Didier Deschamps' France team lacks a defined style of play which is the reason for the team underachieving despite the wealth of talent available at their disposal, according to former France defender Mikaël Silvestre.
The Les Blues last won a major international trophy in 2003 when they lifted the FIFA Confederations Cup.
Since then, France reached the World Cup final in 2006, but lost to Italy. They were one of the hot favourites to win the Euro 2016, with the likes of Paul Pogba, Antoine Griezmann, N'Golo Kante and Dimitri Payet at Deschamps' service. But they lost out to Portugal in the final, with Eder scoring the winner in extra-time.
As the 2018 World Cup in Russia approaches, Silvestre feels that France are once again among the favourites but warned that the team needs to have its own strong identity in order to live up to its hype.
"France are one of the favourites? Why not? Still, there is the question of philosophy or style of play," Silvestre told Goal. "Sometimes we don't perform because I think we are lacking a blueprint or strong identity.
"We won't be able to find the answer [like during the loss to Sweden in June]. Our collective performance is sometimes not good as individual performances. We have to improve on that aspect."
However, Silvestre did go on to state that France has an abundance of top quality talents coming into the national team fold, highlighting the emergence of Tiemoue Bakayoko, Kylian Mbappe and Ousmane Dembele.
"I think we have always had a lot of youngsters coming in. The academy and coaching system in France is very good," he elaborated. "You had Bakayoko who went to Monaco and then to Chelsea. Then Dembele who is now at Barcelona and Mbappe.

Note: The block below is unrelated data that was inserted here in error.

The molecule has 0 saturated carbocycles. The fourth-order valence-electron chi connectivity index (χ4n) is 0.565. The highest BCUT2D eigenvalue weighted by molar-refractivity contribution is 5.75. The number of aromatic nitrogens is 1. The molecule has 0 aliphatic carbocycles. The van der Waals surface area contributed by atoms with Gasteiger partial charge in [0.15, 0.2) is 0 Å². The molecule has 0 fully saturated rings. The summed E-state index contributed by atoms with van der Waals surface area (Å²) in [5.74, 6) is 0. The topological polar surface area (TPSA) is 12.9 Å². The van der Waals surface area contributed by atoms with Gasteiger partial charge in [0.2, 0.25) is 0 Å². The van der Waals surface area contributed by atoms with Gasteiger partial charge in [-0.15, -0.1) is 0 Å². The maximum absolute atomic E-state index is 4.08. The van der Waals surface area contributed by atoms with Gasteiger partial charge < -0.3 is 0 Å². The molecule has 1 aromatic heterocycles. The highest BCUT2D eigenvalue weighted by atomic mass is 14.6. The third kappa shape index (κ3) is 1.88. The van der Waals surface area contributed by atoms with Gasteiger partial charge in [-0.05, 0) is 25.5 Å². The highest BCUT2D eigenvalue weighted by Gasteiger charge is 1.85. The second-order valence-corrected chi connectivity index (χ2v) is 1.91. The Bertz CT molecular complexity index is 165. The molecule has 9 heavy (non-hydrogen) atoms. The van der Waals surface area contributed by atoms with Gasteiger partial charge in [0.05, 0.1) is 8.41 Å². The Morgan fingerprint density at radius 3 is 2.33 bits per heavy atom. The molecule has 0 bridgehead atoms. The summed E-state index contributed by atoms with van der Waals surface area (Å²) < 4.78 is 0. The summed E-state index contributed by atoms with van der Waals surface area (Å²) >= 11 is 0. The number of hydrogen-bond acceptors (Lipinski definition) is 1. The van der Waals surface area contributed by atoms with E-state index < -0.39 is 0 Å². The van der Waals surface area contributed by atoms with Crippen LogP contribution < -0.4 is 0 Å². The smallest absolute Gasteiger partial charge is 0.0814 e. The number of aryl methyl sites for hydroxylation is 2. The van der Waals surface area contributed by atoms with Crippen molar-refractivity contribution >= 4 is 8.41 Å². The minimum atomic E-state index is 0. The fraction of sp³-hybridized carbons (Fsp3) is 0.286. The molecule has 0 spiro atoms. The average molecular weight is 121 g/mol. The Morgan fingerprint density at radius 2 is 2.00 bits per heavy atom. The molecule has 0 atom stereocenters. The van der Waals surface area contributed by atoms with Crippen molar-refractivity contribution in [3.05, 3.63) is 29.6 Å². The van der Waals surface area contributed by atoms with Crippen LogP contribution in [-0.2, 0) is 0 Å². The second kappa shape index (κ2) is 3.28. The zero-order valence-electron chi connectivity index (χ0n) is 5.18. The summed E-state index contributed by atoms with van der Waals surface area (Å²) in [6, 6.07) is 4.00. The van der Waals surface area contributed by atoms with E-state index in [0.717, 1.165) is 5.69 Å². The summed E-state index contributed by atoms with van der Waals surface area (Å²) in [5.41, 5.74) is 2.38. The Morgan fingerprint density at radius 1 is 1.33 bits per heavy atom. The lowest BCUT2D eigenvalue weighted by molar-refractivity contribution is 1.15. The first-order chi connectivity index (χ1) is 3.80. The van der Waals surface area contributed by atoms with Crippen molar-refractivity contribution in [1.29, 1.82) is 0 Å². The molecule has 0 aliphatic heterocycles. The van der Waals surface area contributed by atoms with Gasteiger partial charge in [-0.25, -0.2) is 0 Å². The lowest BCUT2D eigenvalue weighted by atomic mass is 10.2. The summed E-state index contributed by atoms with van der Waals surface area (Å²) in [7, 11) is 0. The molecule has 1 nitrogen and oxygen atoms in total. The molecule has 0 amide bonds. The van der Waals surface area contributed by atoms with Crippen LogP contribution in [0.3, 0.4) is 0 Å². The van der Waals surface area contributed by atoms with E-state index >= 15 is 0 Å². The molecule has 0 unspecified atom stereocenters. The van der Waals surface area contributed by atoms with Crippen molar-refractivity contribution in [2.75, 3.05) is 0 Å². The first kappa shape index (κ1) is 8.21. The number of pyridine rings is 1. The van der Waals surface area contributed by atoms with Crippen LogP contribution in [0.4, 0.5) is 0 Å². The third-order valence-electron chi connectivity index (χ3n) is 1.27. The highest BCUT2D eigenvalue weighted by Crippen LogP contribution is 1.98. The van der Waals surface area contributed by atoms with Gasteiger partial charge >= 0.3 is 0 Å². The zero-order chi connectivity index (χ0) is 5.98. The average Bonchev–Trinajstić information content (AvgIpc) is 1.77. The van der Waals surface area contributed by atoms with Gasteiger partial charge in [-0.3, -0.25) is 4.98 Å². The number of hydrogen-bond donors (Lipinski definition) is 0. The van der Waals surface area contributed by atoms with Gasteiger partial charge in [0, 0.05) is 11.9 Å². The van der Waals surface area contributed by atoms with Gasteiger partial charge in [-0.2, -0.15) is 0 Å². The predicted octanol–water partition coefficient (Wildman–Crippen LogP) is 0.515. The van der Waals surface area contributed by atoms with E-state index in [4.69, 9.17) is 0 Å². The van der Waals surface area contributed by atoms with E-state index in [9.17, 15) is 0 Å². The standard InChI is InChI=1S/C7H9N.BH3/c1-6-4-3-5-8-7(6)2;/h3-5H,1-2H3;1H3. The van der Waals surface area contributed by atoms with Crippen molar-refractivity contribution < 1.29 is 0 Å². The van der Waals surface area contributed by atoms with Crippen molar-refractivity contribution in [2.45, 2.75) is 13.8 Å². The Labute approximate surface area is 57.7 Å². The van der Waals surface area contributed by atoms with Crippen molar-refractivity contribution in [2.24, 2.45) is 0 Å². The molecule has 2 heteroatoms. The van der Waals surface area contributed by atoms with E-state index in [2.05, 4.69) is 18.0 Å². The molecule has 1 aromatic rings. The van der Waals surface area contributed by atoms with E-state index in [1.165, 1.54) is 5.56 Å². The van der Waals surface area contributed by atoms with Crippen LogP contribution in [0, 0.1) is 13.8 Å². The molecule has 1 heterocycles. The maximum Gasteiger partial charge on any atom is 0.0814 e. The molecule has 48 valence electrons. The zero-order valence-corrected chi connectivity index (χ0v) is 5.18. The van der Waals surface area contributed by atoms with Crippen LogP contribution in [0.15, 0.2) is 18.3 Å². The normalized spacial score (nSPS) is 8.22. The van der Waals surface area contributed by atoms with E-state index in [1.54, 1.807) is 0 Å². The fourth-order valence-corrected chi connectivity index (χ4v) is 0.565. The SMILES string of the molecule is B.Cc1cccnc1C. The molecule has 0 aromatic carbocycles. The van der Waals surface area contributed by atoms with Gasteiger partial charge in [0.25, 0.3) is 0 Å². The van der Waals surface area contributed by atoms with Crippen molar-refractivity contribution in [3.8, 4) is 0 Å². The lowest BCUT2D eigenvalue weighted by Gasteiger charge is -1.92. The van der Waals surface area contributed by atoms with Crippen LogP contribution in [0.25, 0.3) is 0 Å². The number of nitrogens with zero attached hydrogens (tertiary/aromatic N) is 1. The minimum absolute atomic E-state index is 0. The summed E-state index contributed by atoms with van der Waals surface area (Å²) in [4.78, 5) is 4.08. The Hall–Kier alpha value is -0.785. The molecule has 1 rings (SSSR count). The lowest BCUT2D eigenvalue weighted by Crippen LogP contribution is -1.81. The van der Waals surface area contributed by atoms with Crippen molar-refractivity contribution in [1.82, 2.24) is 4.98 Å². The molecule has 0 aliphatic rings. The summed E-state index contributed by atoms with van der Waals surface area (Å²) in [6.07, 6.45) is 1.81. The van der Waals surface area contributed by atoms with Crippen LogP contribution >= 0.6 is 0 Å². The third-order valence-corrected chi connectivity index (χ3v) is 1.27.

"And every league club has a performing academy and that is the number one reason. What you have in France (for youngsters) is the possibility to play in Ligue 1. Therefore their progression becomes faster. The national team, therefore, has the benefit of picking a lot of youngsters."
The 40-year-old also explained why he thinks youngsters in France stood a good chance of progressing quickly, compared to the youth in England.
"In France, when they (young talents) reach 18 or 19 they can play in Ligue 1," Silvestre asserted. "In the Premier League [in England], they have no chance to play in the first team before they reach 22-23.
"They go on loan (in England) here, they go on loan there and there's no space for them in the first team.
"In France, they have this opportunity (to play in the first team). So they can keep growing. They play for the reserves early on and they carry on and play for the first team."